GIHON (a recording) is an experiment in acoustic ecology and electronic manipulation of recorded sound. The title of the recording derives from the Gihon River located in rural Vermont. Eight locations from the junction of the Gihon and Lamoille Rivers in Johnson to its source in the poetically and biblically named Lake Eden were captured on a handheld recorder. I was drawn to this river as a subject for this artwork because I cross it everyday heading to work at nearby Johnson State College. Passing over the river in my car, I become immersed in its dynamic sounds and surrender to a “rural” state of mind.
While I have been a fan of Annea Lockwood’s “A Sound Map Of The Hudson River,” I similarly wanted to capture particular environmental locations. However, breaking from the purity of documentary, I improvised with the flow state of the river by placing electromagnetic coils on different parts of computer to amplify the inner electronics of the machine. This derivative of the water was processed and remixed with the original field recordings to create atmospheric soundscapes. To me, there is a mysterious connection between the microphone recording the river’s energy, the coils/taps converting the recording to voltage and the transducers turning the electricity back into waves. The iterative process of creating the recording is a way for me to reconcile being a digital artist that lives in Vermont’s rural landscape.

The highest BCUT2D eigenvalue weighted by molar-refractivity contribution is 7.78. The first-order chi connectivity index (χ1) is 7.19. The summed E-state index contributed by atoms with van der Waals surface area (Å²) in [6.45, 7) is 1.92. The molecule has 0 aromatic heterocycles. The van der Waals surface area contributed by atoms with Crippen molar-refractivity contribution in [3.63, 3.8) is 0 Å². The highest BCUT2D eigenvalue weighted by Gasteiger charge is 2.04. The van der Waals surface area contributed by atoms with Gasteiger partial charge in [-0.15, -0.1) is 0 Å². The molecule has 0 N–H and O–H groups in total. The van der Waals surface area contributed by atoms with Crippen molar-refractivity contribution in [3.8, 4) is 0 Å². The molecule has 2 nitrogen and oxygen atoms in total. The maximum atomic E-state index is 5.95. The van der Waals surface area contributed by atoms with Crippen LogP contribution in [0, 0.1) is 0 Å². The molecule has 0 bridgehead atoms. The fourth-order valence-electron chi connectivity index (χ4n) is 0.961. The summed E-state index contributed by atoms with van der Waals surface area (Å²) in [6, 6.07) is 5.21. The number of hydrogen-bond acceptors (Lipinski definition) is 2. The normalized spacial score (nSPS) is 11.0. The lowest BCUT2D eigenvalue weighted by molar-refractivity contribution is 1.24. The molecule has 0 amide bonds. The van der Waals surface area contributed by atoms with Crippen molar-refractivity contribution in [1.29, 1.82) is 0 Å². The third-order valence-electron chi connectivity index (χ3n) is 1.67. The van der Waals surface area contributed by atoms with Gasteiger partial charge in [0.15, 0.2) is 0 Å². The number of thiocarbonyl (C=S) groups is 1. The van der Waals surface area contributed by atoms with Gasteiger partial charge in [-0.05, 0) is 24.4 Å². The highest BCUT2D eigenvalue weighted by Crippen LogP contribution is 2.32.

In addition to the audio recording there is an accompanying digital booklet. The book is a collection of photographs and Global Positing Coordinates (GPS) from each of the eight field recording locations. The images, taken by Martin DeGeus, illustrates the connection between phonography and photography as both environmental and aesthetic artifacts.
01 GIHON [41:53]